by John Helliwell, Emeritus Professor of Chemistry University of Manchester and DSc Physics University of York (@HelliwellJohn)
For the meeting entitled “Transparency, Reward, and Innovation in Peer Review in the Life Sciences” to be held on Feb. 7-9, 2018 at the Howard Hughes Medical Institute in Chevy Chase, Maryland (http://asapbio.org/peer-review) I have been asked by The Wellcome Trust to open the discussion on the question in my title.
In my view peer reviewing research article submissions to journals is arguably one of the most important roles we scientists play. Through this process we seek to improve the research of our peers, highlighting errors and omissions and work to ensure that scientifically flawed research does not get published. To perform this work effectively however – especially in our new data-driven age – it is crucial that peer reviewers are given unfettered access to the data and code underlying the research we are reviewing. Unfortunately, while many journals provide access to this data after an article’s publication,* most journals do not provide access to this material during the refereeing process, making it almost impossible to perform an effective peer review function.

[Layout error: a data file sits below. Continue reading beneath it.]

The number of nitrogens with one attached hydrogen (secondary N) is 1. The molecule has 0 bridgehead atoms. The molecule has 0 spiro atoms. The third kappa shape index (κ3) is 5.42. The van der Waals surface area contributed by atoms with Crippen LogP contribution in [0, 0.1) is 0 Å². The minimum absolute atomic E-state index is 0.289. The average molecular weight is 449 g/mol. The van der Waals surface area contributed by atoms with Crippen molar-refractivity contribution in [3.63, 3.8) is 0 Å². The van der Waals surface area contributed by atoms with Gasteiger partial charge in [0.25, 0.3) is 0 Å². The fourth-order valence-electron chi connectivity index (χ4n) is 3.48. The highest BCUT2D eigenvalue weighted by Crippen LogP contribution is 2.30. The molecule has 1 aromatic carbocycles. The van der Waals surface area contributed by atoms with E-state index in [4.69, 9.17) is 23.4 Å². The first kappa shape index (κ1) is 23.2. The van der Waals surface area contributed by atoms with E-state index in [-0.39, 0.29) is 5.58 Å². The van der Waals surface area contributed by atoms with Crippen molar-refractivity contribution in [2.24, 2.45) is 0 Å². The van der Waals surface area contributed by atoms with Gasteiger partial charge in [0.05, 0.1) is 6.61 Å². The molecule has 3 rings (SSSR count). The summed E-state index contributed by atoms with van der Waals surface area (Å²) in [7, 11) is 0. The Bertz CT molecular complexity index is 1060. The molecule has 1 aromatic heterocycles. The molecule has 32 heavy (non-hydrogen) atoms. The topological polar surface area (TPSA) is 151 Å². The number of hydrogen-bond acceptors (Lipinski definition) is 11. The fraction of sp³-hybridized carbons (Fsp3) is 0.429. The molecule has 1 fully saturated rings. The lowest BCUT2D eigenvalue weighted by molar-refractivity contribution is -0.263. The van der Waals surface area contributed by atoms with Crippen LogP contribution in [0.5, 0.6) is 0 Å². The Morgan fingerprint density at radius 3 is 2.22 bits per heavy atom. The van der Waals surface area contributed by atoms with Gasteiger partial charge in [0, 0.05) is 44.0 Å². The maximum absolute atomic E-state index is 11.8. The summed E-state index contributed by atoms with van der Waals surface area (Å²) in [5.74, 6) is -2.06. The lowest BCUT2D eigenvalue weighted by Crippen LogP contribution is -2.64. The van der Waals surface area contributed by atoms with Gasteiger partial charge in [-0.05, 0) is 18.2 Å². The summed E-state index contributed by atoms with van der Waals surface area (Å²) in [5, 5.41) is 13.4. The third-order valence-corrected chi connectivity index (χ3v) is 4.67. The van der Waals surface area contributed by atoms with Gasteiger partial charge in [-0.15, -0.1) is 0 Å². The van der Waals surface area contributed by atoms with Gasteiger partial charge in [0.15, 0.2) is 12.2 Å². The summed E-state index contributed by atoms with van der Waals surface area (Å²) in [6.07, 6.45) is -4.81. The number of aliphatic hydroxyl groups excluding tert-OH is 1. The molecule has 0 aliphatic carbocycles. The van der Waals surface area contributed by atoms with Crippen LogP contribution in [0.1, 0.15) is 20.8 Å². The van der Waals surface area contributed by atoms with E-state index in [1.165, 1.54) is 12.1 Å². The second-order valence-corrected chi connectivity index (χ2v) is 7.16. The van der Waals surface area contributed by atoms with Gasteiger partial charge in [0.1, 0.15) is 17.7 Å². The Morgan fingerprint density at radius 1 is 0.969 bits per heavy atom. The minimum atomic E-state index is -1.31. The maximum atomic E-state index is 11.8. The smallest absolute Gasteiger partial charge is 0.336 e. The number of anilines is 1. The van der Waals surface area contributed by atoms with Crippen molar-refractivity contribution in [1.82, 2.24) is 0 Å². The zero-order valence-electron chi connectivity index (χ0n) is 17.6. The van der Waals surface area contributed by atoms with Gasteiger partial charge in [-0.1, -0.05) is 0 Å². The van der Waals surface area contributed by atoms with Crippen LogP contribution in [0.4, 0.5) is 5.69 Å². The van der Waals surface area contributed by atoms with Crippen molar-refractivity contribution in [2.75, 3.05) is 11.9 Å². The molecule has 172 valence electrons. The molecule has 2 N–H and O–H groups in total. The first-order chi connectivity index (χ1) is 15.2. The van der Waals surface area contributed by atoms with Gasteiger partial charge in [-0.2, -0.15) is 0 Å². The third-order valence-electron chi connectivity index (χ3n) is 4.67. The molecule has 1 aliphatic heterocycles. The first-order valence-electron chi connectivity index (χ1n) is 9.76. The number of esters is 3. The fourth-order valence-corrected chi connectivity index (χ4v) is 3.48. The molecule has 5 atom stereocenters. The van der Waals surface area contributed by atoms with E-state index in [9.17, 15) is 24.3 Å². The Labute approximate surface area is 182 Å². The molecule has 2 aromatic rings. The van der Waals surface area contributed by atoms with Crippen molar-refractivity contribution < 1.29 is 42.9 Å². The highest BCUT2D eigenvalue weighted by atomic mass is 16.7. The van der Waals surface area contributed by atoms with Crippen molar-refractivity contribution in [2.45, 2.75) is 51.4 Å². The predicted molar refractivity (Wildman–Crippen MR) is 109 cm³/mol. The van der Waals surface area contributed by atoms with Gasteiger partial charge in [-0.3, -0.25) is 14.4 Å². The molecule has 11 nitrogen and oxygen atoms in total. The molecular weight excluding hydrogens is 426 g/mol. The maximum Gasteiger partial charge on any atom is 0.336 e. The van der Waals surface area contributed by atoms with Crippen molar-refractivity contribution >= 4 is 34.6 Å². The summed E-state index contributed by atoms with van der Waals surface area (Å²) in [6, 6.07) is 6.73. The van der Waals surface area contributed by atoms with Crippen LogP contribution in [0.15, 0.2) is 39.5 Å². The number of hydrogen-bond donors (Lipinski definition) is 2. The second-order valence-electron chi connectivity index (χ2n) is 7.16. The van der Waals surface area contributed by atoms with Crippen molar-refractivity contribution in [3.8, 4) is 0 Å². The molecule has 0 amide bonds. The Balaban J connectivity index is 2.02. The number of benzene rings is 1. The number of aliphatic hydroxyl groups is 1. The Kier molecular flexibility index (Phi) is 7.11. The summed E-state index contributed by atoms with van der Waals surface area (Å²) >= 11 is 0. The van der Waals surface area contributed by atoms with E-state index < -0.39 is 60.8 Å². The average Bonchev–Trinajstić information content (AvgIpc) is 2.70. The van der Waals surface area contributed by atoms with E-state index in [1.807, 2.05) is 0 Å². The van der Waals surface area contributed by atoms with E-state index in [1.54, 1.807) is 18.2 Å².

In this blog post I will discuss why peer review of the underpinning data of a research article is important – using examples from the my field of crystallography – and outline some steps which funders and publishers could take to implement peer review of data. Continue reading